There’s no doubt that depression is a problem in our country: one in ten U.S. adults deals with this illness. As one of the most common types of mental illness, depression can cause you to lose interest in previous hobbies, become less productive at your job, or fail to engage with friends and family. It has also been associated with other ailments such as substance abuse, eating disorders, and bipolar disorder. Knowing the facts about how to manage depression can greatly lessen your load.
Mental Health Testing and Lifestyle Changes
One of the first things to do if you suspect you may be depressed is to get tested by a mental health professional. While there isn’t one hard and fast test for this illness, a doctor can do blood tests, a physical check that looks at hormones and the nervous system, and an assessment of conditions such as thyroid disease. Additionally, your doctor will ask you about your typical routine, moods, and lifestyle, and may recommend making some changes. There are a few changes you can make on your own to help deal with depression:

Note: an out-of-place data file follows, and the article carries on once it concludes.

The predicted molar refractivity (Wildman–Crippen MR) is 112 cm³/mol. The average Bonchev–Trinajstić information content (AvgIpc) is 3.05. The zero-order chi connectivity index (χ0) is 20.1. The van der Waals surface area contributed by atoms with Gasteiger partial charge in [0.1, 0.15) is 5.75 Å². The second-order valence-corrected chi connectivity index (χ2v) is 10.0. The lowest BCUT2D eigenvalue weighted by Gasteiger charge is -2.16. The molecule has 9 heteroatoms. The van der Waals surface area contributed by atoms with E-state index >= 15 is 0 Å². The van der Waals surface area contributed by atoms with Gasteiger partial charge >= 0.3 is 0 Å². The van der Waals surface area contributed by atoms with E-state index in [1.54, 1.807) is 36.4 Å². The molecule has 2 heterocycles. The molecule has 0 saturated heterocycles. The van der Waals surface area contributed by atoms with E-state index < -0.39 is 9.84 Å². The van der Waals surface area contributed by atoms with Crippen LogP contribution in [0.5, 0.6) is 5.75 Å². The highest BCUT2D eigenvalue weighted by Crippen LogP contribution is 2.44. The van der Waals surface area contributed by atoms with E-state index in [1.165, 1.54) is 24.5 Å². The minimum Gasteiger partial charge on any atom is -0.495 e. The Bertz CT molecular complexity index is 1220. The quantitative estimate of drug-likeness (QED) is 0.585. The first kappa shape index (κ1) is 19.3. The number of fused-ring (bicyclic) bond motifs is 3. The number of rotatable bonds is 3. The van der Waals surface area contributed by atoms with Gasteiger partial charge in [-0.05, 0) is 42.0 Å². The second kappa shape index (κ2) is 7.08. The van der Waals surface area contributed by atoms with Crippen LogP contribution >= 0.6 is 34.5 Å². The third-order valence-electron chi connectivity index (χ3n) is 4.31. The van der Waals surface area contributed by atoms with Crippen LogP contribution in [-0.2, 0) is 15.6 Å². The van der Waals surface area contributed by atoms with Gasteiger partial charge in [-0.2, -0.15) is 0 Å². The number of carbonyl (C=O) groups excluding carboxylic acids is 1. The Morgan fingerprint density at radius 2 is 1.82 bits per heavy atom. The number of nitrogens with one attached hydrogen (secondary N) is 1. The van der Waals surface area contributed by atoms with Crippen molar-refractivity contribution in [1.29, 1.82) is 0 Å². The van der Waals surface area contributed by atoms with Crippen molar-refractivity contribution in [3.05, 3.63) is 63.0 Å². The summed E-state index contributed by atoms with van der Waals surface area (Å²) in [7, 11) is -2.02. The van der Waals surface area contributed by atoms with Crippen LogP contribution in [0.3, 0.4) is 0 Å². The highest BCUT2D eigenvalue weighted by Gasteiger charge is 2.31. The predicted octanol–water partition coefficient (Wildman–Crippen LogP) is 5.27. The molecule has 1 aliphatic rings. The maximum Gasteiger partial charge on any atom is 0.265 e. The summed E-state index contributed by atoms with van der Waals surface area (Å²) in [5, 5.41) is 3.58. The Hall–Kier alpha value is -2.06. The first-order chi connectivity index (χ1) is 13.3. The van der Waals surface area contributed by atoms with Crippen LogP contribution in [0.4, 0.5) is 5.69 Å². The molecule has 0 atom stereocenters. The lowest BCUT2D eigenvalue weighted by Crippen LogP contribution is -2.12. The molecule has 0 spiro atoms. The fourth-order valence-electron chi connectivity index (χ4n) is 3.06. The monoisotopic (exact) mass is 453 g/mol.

- Have a schedule, so that you’re not at a loss for something to do
- Do something active every day
- Make an effort to connect with friends and family
- Consider adjusting your diet or talking to a nutritionist
- Keep track of your moods and symptoms
By adjusting these simple lifestyle elements, you can move toward recovery.
Seeing a licensed psychologist or psychiatrist is often recommended for those with depression, and especially people suffering from severe cases of the illness. An initial mental health screening from your doctor can help in determining the type of counseling or therapy services you might need. Therapy can take a range of forms: your counselor might suggest psychotherapy, refer you to a psychiatrist for antidepressants, or move toward more controversial therapies such as electroshock. Therapy will, in some form, include discussing the causes and effects of your depression so as to make you more aware of what triggers your mood swings, how you deal with those changes, and what strategies you can use to overcome moments of despair.
Talking to Your Depression Counselor about Medication
If you suffer from severe depression, or find that therapy and lifestyle changes are not bringing you any relief, you may want to talk to your counselor about getting an antidepressant. There is a wide array of medications available, and through a personal assessment, your doctor can prescribe one that is best suited to your situation. However, antidepressants are not a “cure-all”, and should not be seen as such. Especially for those suffering from associated issues, such as bipolar disorder, it may take some time to find the right medication. However, finding the right treatment is worth the effort: if you feel that you’ve been more than just occasionally sad or “down in the dumps,” look in the McKinney area for a good depression counseling center.